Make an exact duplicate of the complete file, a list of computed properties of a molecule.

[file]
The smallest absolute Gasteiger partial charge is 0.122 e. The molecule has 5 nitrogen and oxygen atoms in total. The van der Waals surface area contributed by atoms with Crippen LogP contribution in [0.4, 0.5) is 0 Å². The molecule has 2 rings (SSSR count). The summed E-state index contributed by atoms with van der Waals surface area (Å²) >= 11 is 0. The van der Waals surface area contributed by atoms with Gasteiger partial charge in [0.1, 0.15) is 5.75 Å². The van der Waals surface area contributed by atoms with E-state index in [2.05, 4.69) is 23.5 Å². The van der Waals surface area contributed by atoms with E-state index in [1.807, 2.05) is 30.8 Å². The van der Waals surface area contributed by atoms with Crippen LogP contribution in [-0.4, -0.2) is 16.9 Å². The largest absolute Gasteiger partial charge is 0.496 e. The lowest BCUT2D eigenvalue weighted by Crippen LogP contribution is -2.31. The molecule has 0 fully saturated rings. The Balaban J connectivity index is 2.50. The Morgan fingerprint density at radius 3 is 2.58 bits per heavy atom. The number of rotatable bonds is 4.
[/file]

The smallest absolute Gasteiger partial charge is 0.122 e. The molecule has 5 nitrogen and oxygen atoms in total. The van der Waals surface area contributed by atoms with Crippen LogP contribution in [0.4, 0.5) is 0 Å². The molecule has 2 rings (SSSR count). The summed E-state index contributed by atoms with van der Waals surface area (Å²) >= 11 is 0. The van der Waals surface area contributed by atoms with Gasteiger partial charge in [0.1, 0.15) is 5.75 Å². The van der Waals surface area contributed by atoms with E-state index in [2.05, 4.69) is 23.5 Å². The van der Waals surface area contributed by atoms with E-state index in [1.807, 2.05) is 30.8 Å². The van der Waals surface area contributed by atoms with Crippen LogP contribution in [-0.4, -0.2) is 16.9 Å². The largest absolute Gasteiger partial charge is 0.496 e. The lowest BCUT2D eigenvalue weighted by Crippen LogP contribution is -2.31. The molecule has 0 fully saturated rings. The Balaban J connectivity index is 2.50. The Morgan fingerprint density at radius 3 is 2.58 bits per heavy atom. The number of rotatable bonds is 4.